Since 1986, on the third Monday in January, the nation honors the enduring legacy of Dr. Martin Luther King, Jr.
Born on January 15, 1929, Dr. King became a prominent civil rights leader, starting in 1955 as he became the organizer and leader of the Montgomery Bus Boycott, protesting segregated seating on the city buses. By the end of the bus boycott, Dr. King was on his way to becoming the conscience of the nation, striking a blow for what was right. While confronting hate and bigotry, segregation and discrimination, Dr. King had no problem speaking truth to power and did so with oratorical eloquence. In the words of a popular song, “he showed himself mighty, he showed himself strong.”
In the tradition of early black preachers and religious leaders in America, dating back to 1787 and the Reverend Richard Allen, founder of the Free African Society, Dr. King dedicated his life to the betterment of blacks in America. Being committed to the philosophy of non-violence, Dr. King warned, “we will soon wear you down by our capacity to suffer, and in winning our freedom, we will so appeal to your heart and conscience that we will win you in the process.” In the struggle to end legal segregation and Jim Crow in the United States, he continually put his life on the line for our democratic ideals.
In assessing Dr. King’s historic successes from his involvement in the Civil Rights movement of the 1960s, we have to mention the 1963 March on Washington for Jobs and Freedom at which he gave his iconic “I Have a Dream” speech, which reminded America that blacks were still demanding “the riches of freedom and the security of justice.” Subsequently, Congress passed the landmark 1964 Civil Rights Act and the historic Voting Rights Act of 1965, thus ending legal segregation in public places and setting the stage for greater political power for blacks, respectively.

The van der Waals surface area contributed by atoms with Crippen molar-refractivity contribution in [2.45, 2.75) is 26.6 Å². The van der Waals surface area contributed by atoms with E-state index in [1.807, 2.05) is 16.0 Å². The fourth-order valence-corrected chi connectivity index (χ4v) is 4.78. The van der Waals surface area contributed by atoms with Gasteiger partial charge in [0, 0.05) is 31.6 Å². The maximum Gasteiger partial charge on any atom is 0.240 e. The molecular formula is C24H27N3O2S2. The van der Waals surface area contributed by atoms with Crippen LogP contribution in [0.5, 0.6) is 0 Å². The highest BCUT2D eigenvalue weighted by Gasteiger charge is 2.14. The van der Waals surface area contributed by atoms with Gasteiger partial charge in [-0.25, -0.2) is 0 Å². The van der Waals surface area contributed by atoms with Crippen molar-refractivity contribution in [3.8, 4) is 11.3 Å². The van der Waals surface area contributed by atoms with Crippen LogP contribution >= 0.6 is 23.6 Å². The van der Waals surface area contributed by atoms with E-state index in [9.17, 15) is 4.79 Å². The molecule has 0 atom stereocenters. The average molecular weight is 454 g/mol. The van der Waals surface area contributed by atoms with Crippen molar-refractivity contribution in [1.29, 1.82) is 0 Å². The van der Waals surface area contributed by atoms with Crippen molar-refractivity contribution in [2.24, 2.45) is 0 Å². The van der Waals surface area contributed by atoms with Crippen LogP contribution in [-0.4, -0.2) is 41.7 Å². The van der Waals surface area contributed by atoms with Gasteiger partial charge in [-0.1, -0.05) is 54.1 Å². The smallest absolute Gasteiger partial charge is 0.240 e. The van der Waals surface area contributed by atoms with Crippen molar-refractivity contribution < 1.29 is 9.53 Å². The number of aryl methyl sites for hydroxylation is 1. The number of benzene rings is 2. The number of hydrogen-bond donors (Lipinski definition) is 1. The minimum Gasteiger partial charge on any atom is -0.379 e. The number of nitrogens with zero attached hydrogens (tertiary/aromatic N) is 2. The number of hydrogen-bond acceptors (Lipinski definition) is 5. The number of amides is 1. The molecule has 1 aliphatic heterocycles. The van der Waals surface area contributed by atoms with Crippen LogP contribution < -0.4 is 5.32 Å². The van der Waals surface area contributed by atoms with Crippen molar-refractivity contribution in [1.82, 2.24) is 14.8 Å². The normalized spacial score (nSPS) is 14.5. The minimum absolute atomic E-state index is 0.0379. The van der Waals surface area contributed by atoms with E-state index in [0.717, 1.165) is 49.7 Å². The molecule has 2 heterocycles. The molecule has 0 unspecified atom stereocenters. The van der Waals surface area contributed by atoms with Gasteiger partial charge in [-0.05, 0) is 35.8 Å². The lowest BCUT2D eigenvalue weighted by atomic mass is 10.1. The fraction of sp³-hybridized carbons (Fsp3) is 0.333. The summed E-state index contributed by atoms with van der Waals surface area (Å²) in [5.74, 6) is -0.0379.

Some might argue that Dr. Martin Luther King, Jr. is the most outstanding man the South has ever produced. Regardless, I do hope you will agree with me that we owe Dr. King a great deal of gratitude for all he did for the Civil Rights movement in America. And some 49 years since Dr. King’s death in 1968 by an assassin’s bullet, we are still grappling with achieving racial integration and reconciliation.
Today, as we reflect on Dr. King’s enduring legacy, it is woefully obvious that much of his dream still remains unfulfilled. Further, this year’s anniversary of Dr. King’s birthday is more poignant than ever as we mark the end of the historic Obama years and witness the beginning of the Trump Presidency, with some viewing it as a threat to our democracy.
In the spirit of hope and optimism, President Obama once said, “opportunity is who we are. And the defining project of our generation is to restore that promise.” Let’s remember, Dr. King’s work was not an end, but a beginning.
Larry Sutton is a retired teacher from Clinton High School.